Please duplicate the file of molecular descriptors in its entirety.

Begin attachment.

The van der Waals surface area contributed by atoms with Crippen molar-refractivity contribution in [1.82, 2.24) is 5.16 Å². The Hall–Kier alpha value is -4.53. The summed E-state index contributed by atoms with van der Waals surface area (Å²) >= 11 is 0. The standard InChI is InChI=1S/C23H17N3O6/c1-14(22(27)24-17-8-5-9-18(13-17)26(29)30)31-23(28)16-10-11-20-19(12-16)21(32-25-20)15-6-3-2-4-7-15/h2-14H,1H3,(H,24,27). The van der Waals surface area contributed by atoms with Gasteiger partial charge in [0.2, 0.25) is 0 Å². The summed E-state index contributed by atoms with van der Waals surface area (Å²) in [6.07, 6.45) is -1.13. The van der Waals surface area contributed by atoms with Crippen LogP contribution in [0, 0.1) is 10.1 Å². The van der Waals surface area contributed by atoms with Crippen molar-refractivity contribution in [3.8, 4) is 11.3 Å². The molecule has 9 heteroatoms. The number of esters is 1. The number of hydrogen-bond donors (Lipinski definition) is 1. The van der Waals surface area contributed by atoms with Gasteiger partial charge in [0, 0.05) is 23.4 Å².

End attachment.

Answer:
The van der Waals surface area contributed by atoms with Crippen molar-refractivity contribution in [1.82, 2.24) is 5.16 Å². The Hall–Kier alpha value is -4.53. The summed E-state index contributed by atoms with van der Waals surface area (Å²) >= 11 is 0. The standard InChI is InChI=1S/C23H17N3O6/c1-14(22(27)24-17-8-5-9-18(13-17)26(29)30)31-23(28)16-10-11-20-19(12-16)21(32-25-20)15-6-3-2-4-7-15/h2-14H,1H3,(H,24,27). The van der Waals surface area contributed by atoms with Gasteiger partial charge in [0.2, 0.25) is 0 Å². The summed E-state index contributed by atoms with van der Waals surface area (Å²) in [6.07, 6.45) is -1.13. The van der Waals surface area contributed by atoms with Crippen LogP contribution in [0, 0.1) is 10.1 Å². The van der Waals surface area contributed by atoms with Crippen molar-refractivity contribution in [3.8, 4) is 11.3 Å². The molecule has 9 heteroatoms. The number of esters is 1. The number of hydrogen-bond donors (Lipinski definition) is 1. The van der Waals surface area contributed by atoms with Gasteiger partial charge in [0, 0.05) is 23.4 Å².